This article was first written for and published by NRL.com.
n just six sleeps time, the Australian Jillaroos will run out onto the field at Southern Cross Group Stadium to compete in their first 2017 Women’s Rugby League World Cup game against the Cook Islands.
The Jillaroos game will form part of a triple-header celebration of the women’s game which will also see the Kiwi Ferns play against the Canada Ravens and England play against the Papua New Guinea Orchids.
In this Australian Jillaroos squad there are plenty of familiar faces including Ruan Sims, Kezie Apps, Maddie Studdon, Ali Brigginshaw, Chelsea Baker and Sam Bremner.
While the women I have just named are women you should certainly watch during the Jillaroos World Cup campaign, I thought I would introduce you to some other squad members who you should also be keeping an eye on.
Talesha is one of my favourite stories from 2017.
Talesha is in the army and has moved all over Australia pursing her dream to play professional rugby league.
A couple of years ago Talesha decided to move her life and career to Queensland because she had heard of a women’s rugby league competition that existed up north. By the time Talesha got there, the competition was no longer running.
After that initial disappointment, Talesha decided to give other sports a go (including rugby union). But nothing quite had the same pull as rugby league.
When Talesha heard that at the start of 2017 the Cronulla Sharks would be launching a women’s 9s side of their own, she decided to give it one more go and got herself relocated from Queensland back to Sydney so that she could try and make the team.
At that stage in the year, Talesha’s goal was just to play footy again. But then she made the Cronulla Sharks Women’s team and the bar moved.
Talesha’s new goal was to represent New South Wales in the Interstate Challenge.
She also managed to tick off that honour earlier this year when she made her debut for the Blues in August, helping them to beat the Queensland Maroons 22-6 to win the Challenge for the second year in a row.
Was Australian Jillaroos selection too big of a dream for a young woman who only returned to the game at the start of the year?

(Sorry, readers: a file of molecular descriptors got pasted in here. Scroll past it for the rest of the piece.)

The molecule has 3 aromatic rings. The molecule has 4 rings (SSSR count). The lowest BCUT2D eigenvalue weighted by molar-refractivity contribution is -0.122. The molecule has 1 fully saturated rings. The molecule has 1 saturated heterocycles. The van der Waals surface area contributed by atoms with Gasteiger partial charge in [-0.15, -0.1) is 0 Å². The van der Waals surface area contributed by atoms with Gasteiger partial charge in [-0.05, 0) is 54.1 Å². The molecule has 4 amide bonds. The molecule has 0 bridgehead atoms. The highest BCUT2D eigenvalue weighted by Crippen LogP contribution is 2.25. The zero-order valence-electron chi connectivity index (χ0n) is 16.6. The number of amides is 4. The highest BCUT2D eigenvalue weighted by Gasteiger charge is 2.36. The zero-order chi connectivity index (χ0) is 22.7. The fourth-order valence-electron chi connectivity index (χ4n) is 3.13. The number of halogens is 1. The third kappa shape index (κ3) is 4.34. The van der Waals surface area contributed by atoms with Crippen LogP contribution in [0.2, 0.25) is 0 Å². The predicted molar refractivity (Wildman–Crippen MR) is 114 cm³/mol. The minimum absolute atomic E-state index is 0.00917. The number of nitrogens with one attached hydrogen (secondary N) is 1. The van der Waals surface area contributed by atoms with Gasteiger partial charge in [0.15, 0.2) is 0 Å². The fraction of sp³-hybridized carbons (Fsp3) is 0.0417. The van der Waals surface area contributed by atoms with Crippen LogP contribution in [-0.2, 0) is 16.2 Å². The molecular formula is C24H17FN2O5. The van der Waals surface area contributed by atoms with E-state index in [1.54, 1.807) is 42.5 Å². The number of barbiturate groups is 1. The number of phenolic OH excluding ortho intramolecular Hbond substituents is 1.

Not in Talesha’s case. She was named earlier this month as part of the Australian Jillaroos squad and I could not be prouder.
To see Talesha represent not just the Cronulla Sharks, the New South Wales Blues and now the Australian Jillaroos is extraordinary and I congratulate her on her commitment to footy and am so glad that she decided to come back to the game.
I can’t wait to see her run out in that green and gold jersey.
Meg Ward represents a whole new group of women who are coming to rugby league.
Meg has excelled at a number of sports and was a Reds Rugby women’s representative (despite growing up in a house that was obsessed with rugby league).
Despite her family loving footy and Meg clearly being a talented athlete, her first opportunity to play came only this year when she moved to the Northern Territory and saw a notice that was advertising schoolgirls rugby league.
Similar to Kezie Apps who used to drive five hours to Sydney each week to compete in the Helensburgh competition, Meg drove three hours from her RAAF base to talk to someone about joining a team.
She played five games for the Northern Sharks, represented the NT Titans at the Combined Affiliated States Championships and is now about to represent her country.
Along with teammates Lucy Lockhart (from the Northern Territory) and Maddison Bennett (Western Australia) it is becoming clearer that you do not need to be from New South Wales or Queensland to represent Australia in women’s rugby league.
Along with names like Karyn Murphy, Stephanie Hancock and Ruan Sims, Elliana Walton will always be remembered for longevity.
Elliana was recognised earlier this year with the Karen Foulkes award for her dedication, commitment and outstanding contribution to rugby league in the Canterbury-Bankstown District.
Elliana is a prop/lock and after being selected for the Jillaroos in 2008 is one of the most capped Jillaroos ever, and hopes to continue playing so she can reach a decade of service..
Not only does she represent her country, but she also captain-coaches the Greenacre Tigers in the Sydney Metropolitan Women’s Rugby League competition, has coached her son in the under-7 St George Dragons and also works full time as a support worker for adults with disabilities.
Isabelle Kelly and Zahara Temara
This is a pair to keep your eyes on.
These two women made their debut for the Australian Jillaroos in the Test against the Kiwi Ferns back in May.
Not only did these women make their debut, but each managed to score on debut. Isabelle scored the first try in the 10th minute and then in the 30th minute Zahara also scored to give the Jillaroos a 12-4 lead at half-time.
Both at the start of their careers, they are players who will certainly be part of the next generation of Jillaroos to be long-term Australian representatives.
One final thought
This week I heard Kezie Apps interviewed and she shared that one night, four years ago, she was waiting for ‘The Simpsons’ to come on television and saw that women were competing in the Rugby League World Cup.
That moment changed Kezie’s life and she knew that she wanted to be one of these women.
You can’t be what you can’t see, so do not underestimate the importance of making our Australian Jillaroos visible to the next generation of young women.
I look forward to seeing plenty of you at Southern Cross Group Stadium next Thursday for the opening day of the Women’s World Cup.